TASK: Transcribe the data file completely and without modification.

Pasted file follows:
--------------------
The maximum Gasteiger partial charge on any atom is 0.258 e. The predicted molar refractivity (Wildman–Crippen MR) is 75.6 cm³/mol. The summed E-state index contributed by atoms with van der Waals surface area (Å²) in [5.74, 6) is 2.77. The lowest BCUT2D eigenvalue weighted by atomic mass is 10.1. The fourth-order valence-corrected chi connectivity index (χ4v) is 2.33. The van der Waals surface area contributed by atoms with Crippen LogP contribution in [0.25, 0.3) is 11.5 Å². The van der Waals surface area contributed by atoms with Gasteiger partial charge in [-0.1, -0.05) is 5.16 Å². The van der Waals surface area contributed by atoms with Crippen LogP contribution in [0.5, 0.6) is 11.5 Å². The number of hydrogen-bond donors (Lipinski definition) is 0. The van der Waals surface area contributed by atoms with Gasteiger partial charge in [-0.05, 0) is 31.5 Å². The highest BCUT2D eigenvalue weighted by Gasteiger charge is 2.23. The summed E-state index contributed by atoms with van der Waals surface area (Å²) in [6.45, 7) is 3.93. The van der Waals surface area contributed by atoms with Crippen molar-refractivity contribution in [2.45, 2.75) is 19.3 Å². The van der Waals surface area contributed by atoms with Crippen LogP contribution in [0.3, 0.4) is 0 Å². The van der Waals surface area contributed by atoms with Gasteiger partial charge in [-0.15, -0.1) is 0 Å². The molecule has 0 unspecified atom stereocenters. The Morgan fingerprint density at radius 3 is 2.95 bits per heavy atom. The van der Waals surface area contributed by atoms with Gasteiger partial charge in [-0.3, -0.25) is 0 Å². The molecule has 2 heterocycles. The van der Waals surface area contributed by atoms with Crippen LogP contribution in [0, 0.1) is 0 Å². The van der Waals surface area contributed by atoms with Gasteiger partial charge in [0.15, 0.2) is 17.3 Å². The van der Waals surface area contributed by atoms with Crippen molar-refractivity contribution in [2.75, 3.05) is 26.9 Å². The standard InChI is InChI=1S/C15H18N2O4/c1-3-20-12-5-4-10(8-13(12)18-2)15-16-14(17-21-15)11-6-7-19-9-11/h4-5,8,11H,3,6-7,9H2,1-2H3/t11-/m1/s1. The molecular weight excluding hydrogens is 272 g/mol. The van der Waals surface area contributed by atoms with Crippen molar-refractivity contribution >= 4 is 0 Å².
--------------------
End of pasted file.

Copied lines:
The maximum Gasteiger partial charge on any atom is 0.258 e. The predicted molar refractivity (Wildman–Crippen MR) is 75.6 cm³/mol. The summed E-state index contributed by atoms with van der Waals surface area (Å²) in [5.74, 6) is 2.77. The lowest BCUT2D eigenvalue weighted by atomic mass is 10.1. The fourth-order valence-corrected chi connectivity index (χ4v) is 2.33. The van der Waals surface area contributed by atoms with Crippen LogP contribution in [0.25, 0.3) is 11.5 Å². The van der Waals surface area contributed by atoms with Gasteiger partial charge in [-0.1, -0.05) is 5.16 Å². The van der Waals surface area contributed by atoms with Crippen LogP contribution in [0.5, 0.6) is 11.5 Å². The number of hydrogen-bond donors (Lipinski definition) is 0. The van der Waals surface area contributed by atoms with Gasteiger partial charge in [-0.05, 0) is 31.5 Å². The highest BCUT2D eigenvalue weighted by Gasteiger charge is 2.23. The summed E-state index contributed by atoms with van der Waals surface area (Å²) in [6.45, 7) is 3.93. The van der Waals surface area contributed by atoms with Crippen molar-refractivity contribution in [2.45, 2.75) is 19.3 Å². The van der Waals surface area contributed by atoms with Crippen LogP contribution in [0.3, 0.4) is 0 Å². The van der Waals surface area contributed by atoms with Gasteiger partial charge in [-0.15, -0.1) is 0 Å². The molecule has 0 unspecified atom stereocenters. The Morgan fingerprint density at radius 3 is 2.95 bits per heavy atom. The van der Waals surface area contributed by atoms with Gasteiger partial charge in [-0.3, -0.25) is 0 Å². The molecule has 2 heterocycles. The van der Waals surface area contributed by atoms with Crippen LogP contribution in [0, 0.1) is 0 Å². The van der Waals surface area contributed by atoms with Gasteiger partial charge in [0.15, 0.2) is 17.3 Å². The van der Waals surface area contributed by atoms with Crippen molar-refractivity contribution in [2.75, 3.05) is 26.9 Å². The standard InChI is InChI=1S/C15H18N2O4/c1-3-20-12-5-4-10(8-13(12)18-2)15-16-14(17-21-15)11-6-7-19-9-11/h4-5,8,11H,3,6-7,9H2,1-2H3/t11-/m1/s1. The molecular weight excluding hydrogens is 272 g/mol. The van der Waals surface area contributed by atoms with Crippen molar-refractivity contribution >= 4 is 0 Å².